Demonstrating that assassins for hire must be versatile to be effective.
To Beat: Reach the ending
Played: 7/24/17 – 7/27/17
My Difficulty: 8/10
Video: Golgo 13: Top Secret Episode Longplay
When I was a kid, I would read whatever gaming magazine or tip guide I could get my hands on. Golgo 13 was a game that would show up often and it always looked like a fascinating game, but maybe too advanced for my age. Later, when I got a copy to try, I didn’t really give it much of a chance. I wrote it off as not my style of game, and I don’t think I was ready for it anyway. Now I’m old enough to give it a fair shake. Golgo 13 is rough around the edges, but it turned out to be a fun game with significant variety.
Golgo 13 is a Japanese manga series written by Takao Saito. It centers around the assassin for hire Golgo 13, who is also known by his pseudonym Duke Togo. The manga began in October 1968 and it is still an ongoing series nearly 50 years later. The series has expanded into various other forms of media, such as a live-action movie, two animated movies, an animated TV series, and several video games.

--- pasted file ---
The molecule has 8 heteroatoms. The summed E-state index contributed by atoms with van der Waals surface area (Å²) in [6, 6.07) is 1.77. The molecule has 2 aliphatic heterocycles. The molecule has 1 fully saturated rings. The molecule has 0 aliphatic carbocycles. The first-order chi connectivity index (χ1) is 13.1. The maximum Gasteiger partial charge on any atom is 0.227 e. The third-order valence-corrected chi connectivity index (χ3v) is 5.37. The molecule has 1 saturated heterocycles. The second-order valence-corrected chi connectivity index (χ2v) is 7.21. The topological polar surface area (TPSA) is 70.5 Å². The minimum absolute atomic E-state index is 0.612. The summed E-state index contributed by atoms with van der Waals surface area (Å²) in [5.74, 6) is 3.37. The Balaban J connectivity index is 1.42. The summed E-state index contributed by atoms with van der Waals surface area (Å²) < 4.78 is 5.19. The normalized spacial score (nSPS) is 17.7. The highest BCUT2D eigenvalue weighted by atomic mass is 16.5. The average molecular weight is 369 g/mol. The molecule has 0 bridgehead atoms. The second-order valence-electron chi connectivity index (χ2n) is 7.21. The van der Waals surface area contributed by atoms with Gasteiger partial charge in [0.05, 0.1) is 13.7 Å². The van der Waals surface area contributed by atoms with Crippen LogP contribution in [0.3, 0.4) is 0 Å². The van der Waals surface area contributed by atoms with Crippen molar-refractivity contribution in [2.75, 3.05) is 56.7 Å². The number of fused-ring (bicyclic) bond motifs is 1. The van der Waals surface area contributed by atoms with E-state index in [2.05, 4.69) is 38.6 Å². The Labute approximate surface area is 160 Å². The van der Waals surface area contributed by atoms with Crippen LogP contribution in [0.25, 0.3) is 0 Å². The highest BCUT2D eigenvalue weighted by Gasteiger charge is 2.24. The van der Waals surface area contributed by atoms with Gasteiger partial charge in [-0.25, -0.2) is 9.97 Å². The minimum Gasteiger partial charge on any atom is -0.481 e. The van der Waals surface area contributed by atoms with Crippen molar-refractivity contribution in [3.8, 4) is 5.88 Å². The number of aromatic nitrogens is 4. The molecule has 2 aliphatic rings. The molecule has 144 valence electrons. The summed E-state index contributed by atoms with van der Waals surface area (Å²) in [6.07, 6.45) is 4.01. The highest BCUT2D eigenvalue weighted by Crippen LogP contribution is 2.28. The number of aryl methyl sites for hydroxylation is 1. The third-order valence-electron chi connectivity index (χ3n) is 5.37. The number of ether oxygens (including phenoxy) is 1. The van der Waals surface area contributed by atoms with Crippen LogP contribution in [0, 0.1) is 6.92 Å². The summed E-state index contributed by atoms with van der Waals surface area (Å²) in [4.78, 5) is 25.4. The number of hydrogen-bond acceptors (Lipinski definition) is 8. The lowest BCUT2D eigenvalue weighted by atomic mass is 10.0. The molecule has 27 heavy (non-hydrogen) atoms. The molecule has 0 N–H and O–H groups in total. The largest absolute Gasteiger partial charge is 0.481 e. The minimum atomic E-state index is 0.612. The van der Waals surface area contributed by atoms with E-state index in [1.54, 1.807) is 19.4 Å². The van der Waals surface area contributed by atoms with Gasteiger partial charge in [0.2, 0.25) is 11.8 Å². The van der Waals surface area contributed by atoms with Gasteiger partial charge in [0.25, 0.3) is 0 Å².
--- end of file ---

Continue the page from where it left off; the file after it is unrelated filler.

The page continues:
Golgo 13: Top Secret Episode is an NES game released in North America in September 1988. It was published and developed by Vic Tokai. It is both the first NES game published by Vic Tokai as well as the first Vic Tokai game I have played for this project. The Famicom version of the game is the original version, released in March 1988. In Japan, it was named Golgo 13: Dai 1 Shou: Kamigami no Tasogare. There is also a sequel on the NES named The Mafat Conspiracy, which I will cover in the future.